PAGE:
Efforts in the public and private sectors to recruit and employ transitioning veterans have contributed to a 3.8% unemployment rate for the more than 4 million that served from 2001 to present, according to the U.S. Bureau of Labor and Statistics. For the more than 19.2 million veterans over the age of 18, this is a positive employment forecast for life after the military.
Ted Avila, an employment specialist/disabled veteran outreach program specialist for the State of Hawaii, transitioned from the military six years ago.
“As military service members transition out of the military, they attend a transitioning seminar/workshop. During this workshop they should be shown websites that address how to match specialty codes to civilian jobs for writing a resume,” he said.
Avila recommends veterans visit their American Job Center where the veterans have priority of service and will be assisted with the development of resumes and cover letters specific to the job occupation/announcement. The AJC will also assist with job searches and matching military specialty codes. According to Avila, the most lucrative positions are in the technical fields.
“Veterans who have the education, certification(s) and/or licenses and experience will be considered by the employer,” he said. “Don’t forget veterans need to practice interviewing skills to ace the interview. The resume and cover letter only offer the opportunity to be invited for the interview. The interview itself will determine if the veteran meets the employer needs, and employers assess how the veteran will work within the organization.”
Many veterans will pursue employment in their military occupational specialty, according to Dr. Derek Abbey, interim director of the Joan and Art Barron Veterans Center at San Diego State University.
“Some of the most common interests are engineering, business, criminal justice, social work and health fields. The most lucrative in recent years have been the STEM fields, specifically engineering. Cybersecurity is growing rapidly and in demand,” he said. “A bachelor’s degree is very important and, in many industries, an advanced degree is needed. However, there are many fields where a bachelor’s degree is not needed. There are many technical fields that pay well. Some require things like a technical certificate or apprenticeships. Many of these fields are shorthanded in skilled workers to fill positions.”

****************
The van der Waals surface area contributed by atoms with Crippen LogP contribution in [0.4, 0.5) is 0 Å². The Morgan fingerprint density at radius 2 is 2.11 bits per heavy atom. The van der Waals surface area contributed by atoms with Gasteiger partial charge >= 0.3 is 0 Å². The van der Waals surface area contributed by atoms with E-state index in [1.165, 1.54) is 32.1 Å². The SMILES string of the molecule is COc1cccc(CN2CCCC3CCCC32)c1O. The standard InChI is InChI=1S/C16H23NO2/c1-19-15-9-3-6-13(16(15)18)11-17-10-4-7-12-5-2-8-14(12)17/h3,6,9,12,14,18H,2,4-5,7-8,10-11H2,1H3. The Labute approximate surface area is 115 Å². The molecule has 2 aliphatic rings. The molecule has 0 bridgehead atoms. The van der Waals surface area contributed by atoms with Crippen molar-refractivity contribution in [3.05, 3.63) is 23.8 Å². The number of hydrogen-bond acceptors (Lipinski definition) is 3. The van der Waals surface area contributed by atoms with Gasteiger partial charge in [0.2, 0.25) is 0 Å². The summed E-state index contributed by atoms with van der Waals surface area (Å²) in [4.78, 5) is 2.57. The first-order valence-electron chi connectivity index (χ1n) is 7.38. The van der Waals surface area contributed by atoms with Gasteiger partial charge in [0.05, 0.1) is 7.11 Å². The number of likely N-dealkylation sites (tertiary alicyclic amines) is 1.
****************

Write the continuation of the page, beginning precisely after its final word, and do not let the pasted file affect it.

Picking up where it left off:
Some fields that translate well for transitioning veterans:
- Engineering: BLS projects nearly 140,000 new engineering jobs from 2016 to 2026. In 2016, engineers had a median annual wage of $91,010, more than twice the median wage for all workers.
- Business and Finance: BLS projects business and finance to grow 10% from 2016 to 2026, faster than the average for all occupations, adding about 773,800 new jobs. The median annual wage for business and financial occupations was $68,350 in May 2018, which was higher than the median annual wage for all occupations of $38,640.
- STEM: BLS projects employment in science, technology, engineering and mathematics will grow to more than 9 million from 2012 to 2022. Although median wages vary, the median annual wage of architectural and engineering managers top out at over $128,000.
- Social Work: BLS projects social work and health service occupations to grow 16% from 2016 to 2026, much faster than the average for all occupations. Employment growth will be driven by increased demand for healthcare and social services, but will vary by specialization. The median annual wage for social workers in May 2018 was $49,470.
- Cybersecurity: BLS projects cybersecurity occupations to grow 28% from 2016 to 2026, much faster than the average for all occupations. The median annual wage for cyber security operations was $98,350 in May 2018.
Education is another option.
Yale University in New Haven, Conn., graduated five student-veterans in 2018. Three now work in finance, one attends Yale Law School and one is studying for his doctoral degree at Oxford University as a Gates-Cambridge Scholar. All of these students were members of Yale’s Eli Whitney Program, designed for individuals with high academic potential who have had their education interrupted, at some point during their educational careers, for five or more years.
Patricia Wei, director of Veterans Outreach in the Office of Undergraduate Admissions at Yale University, details opportunities available to veterans in higher education.
“These programs may aid veterans as they navigate their education after leaving the military,” Wei said.
- Yellow Ribbon: A scholarship program that allows approved institutions of higher learning and the VA to partially or fully fund tuition and fee expenses that exceed the established thresholds under the Post-9/11 GI Bill.
- Service to School: A program that provides free application counseling to military veterans.
- Warrior-Scholar Project: A transition program consisting of a series of highly intensive, totally immersive, one and two-week college-preparatory academic boot camps hosted at America’s top colleges and universities.
San Diego State University and the Joan and Art Barron Veterans Center supports veterans through a variety of programs.
“We work with students to determine where they are at and where they want to strive for as a profession or education,” Abbey said. “Often SDSU is not the best fit for students, so we work with them on finding the best college or university for them.”
Abbey recognizes for many veterans transitioning to civilian employment is overwhelming. “We work with them to ensure they have the resources available to perform academically at the highest level possible,” he said.
Several resources exist to assist military-connected job seekers conduct searches geared toward specific military skills, including a tool from Google. Users can put “jobs for veterans” in the toolbar along with the MOS code.Read comments